He said he had asked the Justice Department to charge former President Barack Obama and former Vice President Joseph R. Biden Jr., Mr. Trump’s Democratic opponent in the election next month, extraordinary requests by a sitting president to wield the power of federal law enforcement against political foes. The attorney general said this spring that neither was likely to even be investigated.
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The president also said he was determined to find out why Mr. Durham was not ready to release a report. “He’s got so much stuff,” Mr. Trump said.
National security officials routinely make unmasking requests as they read and try to understand intelligence reports and other classified communications; for privacy reasons, names of Americans in the reports are blacked out, but officials can ask to see them to better understand the documents.
Such requests made by Obama administration officials during the presidential transition revealed conversations involving Mr. Flynn. For the past year, Mr. Trump and his allies have placed increasing pressure on the Justice Department to address those requests.
In May, Republicans released a list of names of Obama administration officials who had inquired in late 2016 and early 2017 about the identity of an American in National Security Agency intelligence reports that turned out to be Mr. Flynn, then Mr. Trump’s incoming national security adviser. They included John O. Brennan, the C.I.A. director; Samantha Power, the ambassador to the United Nations; James R. Clapper Jr., the director of national intelligence; James B. Comey, the F.B.I. director; and Douglas E. Lute, the American ambassador to NATO.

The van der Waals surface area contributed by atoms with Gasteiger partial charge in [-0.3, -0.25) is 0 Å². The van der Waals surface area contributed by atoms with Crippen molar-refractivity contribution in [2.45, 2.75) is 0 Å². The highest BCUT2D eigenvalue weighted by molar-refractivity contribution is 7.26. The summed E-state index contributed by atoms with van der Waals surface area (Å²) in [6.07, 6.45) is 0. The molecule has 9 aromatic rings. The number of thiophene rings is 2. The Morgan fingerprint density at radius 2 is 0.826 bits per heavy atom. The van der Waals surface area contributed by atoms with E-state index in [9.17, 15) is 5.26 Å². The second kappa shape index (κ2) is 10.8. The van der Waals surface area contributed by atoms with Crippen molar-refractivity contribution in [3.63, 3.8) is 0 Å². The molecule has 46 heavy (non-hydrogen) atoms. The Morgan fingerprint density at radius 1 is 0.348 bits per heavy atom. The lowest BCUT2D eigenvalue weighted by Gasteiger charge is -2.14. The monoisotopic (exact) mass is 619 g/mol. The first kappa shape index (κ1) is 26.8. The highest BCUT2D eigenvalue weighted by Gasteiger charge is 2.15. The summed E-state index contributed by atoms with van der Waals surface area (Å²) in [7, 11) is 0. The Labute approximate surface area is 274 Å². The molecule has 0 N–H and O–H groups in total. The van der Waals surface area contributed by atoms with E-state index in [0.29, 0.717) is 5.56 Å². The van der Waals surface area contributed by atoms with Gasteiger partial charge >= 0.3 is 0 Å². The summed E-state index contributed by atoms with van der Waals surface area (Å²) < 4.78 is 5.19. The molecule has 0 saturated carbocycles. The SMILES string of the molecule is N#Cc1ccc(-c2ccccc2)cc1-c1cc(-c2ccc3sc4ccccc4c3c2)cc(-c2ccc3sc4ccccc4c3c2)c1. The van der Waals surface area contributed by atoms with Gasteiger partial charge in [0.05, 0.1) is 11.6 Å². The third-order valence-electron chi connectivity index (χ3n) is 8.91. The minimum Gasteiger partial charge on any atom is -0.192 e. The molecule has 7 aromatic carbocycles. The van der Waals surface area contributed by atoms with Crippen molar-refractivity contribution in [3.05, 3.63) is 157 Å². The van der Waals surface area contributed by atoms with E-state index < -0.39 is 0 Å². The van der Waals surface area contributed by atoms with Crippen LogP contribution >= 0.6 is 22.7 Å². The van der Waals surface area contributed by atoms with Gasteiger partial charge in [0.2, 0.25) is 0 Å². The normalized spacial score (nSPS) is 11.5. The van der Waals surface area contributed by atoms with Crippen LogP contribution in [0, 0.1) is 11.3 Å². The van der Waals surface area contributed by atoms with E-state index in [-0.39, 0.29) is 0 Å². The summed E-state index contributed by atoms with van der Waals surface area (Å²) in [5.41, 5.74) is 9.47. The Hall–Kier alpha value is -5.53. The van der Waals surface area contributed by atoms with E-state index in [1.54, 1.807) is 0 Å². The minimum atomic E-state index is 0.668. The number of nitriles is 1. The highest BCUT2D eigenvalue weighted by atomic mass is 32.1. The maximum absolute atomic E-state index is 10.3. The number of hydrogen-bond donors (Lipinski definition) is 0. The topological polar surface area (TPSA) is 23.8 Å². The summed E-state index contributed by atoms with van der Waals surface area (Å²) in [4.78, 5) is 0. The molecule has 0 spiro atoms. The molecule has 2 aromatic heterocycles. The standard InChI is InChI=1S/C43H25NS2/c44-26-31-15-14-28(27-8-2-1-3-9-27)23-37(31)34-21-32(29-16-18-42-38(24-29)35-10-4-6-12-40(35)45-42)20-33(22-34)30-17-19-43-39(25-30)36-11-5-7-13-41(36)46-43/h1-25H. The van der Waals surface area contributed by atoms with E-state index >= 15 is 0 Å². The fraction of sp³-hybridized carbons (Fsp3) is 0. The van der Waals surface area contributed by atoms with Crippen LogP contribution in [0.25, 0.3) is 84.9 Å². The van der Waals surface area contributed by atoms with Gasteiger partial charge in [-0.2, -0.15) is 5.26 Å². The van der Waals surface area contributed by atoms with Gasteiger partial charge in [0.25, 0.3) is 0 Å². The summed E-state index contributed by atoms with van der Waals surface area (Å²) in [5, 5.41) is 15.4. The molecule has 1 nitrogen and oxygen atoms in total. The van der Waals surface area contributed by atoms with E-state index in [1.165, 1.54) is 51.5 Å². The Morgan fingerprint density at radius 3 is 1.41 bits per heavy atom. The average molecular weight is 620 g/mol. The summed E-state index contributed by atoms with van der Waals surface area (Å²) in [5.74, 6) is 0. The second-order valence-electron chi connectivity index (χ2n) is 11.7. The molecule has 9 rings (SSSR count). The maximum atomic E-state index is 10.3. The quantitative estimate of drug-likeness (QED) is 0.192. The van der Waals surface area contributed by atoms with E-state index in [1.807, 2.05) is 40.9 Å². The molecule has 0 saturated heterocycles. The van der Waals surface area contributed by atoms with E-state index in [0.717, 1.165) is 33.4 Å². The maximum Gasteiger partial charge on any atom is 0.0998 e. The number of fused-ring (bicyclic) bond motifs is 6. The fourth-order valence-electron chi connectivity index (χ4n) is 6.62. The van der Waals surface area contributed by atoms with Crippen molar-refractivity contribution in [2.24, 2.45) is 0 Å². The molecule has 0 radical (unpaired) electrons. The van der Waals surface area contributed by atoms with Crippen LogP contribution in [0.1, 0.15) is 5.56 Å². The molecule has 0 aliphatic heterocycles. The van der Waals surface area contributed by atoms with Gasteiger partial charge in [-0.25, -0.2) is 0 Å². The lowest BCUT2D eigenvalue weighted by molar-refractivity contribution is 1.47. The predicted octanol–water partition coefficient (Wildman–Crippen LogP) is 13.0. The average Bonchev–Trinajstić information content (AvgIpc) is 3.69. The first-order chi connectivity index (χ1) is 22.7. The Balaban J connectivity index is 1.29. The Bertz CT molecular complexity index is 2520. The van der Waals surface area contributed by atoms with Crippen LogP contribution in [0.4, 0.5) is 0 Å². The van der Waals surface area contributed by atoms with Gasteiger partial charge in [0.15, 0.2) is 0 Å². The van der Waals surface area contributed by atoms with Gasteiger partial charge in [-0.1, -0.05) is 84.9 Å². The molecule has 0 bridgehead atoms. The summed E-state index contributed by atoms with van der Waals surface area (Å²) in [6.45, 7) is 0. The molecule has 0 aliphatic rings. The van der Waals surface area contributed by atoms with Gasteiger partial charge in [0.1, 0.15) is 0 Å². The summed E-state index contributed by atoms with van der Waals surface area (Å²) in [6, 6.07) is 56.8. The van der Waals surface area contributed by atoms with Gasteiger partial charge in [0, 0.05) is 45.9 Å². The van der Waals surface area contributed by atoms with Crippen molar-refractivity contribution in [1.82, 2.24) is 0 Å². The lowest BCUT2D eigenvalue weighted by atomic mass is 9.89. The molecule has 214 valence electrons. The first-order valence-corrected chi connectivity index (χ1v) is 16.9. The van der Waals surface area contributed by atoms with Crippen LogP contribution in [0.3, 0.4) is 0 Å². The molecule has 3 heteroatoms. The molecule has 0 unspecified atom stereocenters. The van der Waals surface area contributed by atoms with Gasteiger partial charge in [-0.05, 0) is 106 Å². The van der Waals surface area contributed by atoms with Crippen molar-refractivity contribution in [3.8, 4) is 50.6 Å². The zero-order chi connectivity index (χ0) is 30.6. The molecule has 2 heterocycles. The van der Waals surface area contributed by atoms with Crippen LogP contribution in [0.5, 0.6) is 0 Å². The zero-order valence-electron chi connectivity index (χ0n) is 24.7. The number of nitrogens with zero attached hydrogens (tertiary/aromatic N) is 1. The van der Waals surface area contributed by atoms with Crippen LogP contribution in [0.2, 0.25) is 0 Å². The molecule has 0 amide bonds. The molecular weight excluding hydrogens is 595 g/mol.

But the list did not say what the intelligence reports were about, or whether they included surveillance of foreign officials talking about Mr. Flynn or of intelligence targets talking to him.
After the list was released, the Justice Department said that Mr. Barr had asked Mr. Bash to review whether the requests were irregular or improper, and then give his research to Mr. Durham.
“Unmasking inherently isn’t wrong, but certainly the frequency, the motivation and the reasoning behind unmasking can be problematic,” Ms. Kupec said in an interview with Sean Hannity of Fox News when she announced Mr. Bash’s review.
“When you’re looking at unmasking as part of a broader investigation — like John Durham’s investigation — looking specifically at who was unmasking whom can add a lot to our understanding about motivation and big-picture events,” Ms. Kupec said.
This is not the first time that the Justice Department under the Trump administration has pushed politically divisive work to U.S. attorneys far from the main department in Washington.
Former Attorney General Jeff Sessions asked John W. Huber, the United States attorney in Utah, to examine allegations by Mr. Trump and his allies about Hillary Clinton — work that Mr. Durham also absorbed.
And federal prosecutors outside of Washington are accepting information about potential ties between Democrats and Ukraine from Rudolph W. Giuliani, the president’s personal lawyer.